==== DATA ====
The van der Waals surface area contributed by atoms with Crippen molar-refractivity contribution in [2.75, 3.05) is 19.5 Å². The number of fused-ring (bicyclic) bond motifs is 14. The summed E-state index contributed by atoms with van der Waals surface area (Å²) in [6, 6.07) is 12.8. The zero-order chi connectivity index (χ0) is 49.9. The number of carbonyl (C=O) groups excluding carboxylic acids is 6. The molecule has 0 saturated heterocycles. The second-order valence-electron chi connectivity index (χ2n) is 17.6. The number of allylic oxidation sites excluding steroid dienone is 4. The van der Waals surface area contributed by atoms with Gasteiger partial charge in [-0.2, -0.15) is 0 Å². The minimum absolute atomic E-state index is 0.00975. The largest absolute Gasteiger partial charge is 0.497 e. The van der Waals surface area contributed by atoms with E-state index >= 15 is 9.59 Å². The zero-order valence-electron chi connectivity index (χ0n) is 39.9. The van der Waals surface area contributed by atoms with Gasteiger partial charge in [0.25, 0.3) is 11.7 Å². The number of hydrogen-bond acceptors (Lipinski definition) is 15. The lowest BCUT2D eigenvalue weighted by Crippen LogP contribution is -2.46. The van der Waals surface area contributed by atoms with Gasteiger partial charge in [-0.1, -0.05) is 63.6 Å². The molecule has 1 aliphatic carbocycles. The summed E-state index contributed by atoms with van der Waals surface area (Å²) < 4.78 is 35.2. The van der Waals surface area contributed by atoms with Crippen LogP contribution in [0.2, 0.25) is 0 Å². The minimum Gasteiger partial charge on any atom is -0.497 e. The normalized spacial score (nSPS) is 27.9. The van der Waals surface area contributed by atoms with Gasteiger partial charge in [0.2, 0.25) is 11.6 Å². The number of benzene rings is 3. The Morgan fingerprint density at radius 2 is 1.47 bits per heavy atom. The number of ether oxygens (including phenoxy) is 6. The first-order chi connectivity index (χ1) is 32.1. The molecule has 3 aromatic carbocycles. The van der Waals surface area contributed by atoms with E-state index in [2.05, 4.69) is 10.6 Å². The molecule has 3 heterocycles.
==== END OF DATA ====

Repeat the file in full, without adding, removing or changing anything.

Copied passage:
The van der Waals surface area contributed by atoms with Crippen molar-refractivity contribution in [2.75, 3.05) is 19.5 Å². The number of fused-ring (bicyclic) bond motifs is 14. The summed E-state index contributed by atoms with van der Waals surface area (Å²) in [6, 6.07) is 12.8. The zero-order chi connectivity index (χ0) is 49.9. The number of carbonyl (C=O) groups excluding carboxylic acids is 6. The molecule has 0 saturated heterocycles. The second-order valence-electron chi connectivity index (χ2n) is 17.6. The number of allylic oxidation sites excluding steroid dienone is 4. The van der Waals surface area contributed by atoms with Gasteiger partial charge in [-0.2, -0.15) is 0 Å². The minimum absolute atomic E-state index is 0.00975. The largest absolute Gasteiger partial charge is 0.497 e. The van der Waals surface area contributed by atoms with E-state index >= 15 is 9.59 Å². The zero-order valence-electron chi connectivity index (χ0n) is 39.9. The van der Waals surface area contributed by atoms with Gasteiger partial charge in [0.25, 0.3) is 11.7 Å². The number of hydrogen-bond acceptors (Lipinski definition) is 15. The lowest BCUT2D eigenvalue weighted by Crippen LogP contribution is -2.46. The van der Waals surface area contributed by atoms with Gasteiger partial charge in [-0.1, -0.05) is 63.6 Å². The molecule has 1 aliphatic carbocycles. The summed E-state index contributed by atoms with van der Waals surface area (Å²) < 4.78 is 35.2. The van der Waals surface area contributed by atoms with Crippen LogP contribution in [0.2, 0.25) is 0 Å². The minimum Gasteiger partial charge on any atom is -0.497 e. The normalized spacial score (nSPS) is 27.9. The van der Waals surface area contributed by atoms with Gasteiger partial charge in [0.2, 0.25) is 11.6 Å². The number of benzene rings is 3. The Morgan fingerprint density at radius 2 is 1.47 bits per heavy atom. The number of ether oxygens (including phenoxy) is 6. The first-order chi connectivity index (χ1) is 32.1. The molecule has 3 aromatic carbocycles. The van der Waals surface area contributed by atoms with E-state index in [2.05, 4.69) is 10.6 Å². The molecule has 3 heterocycles.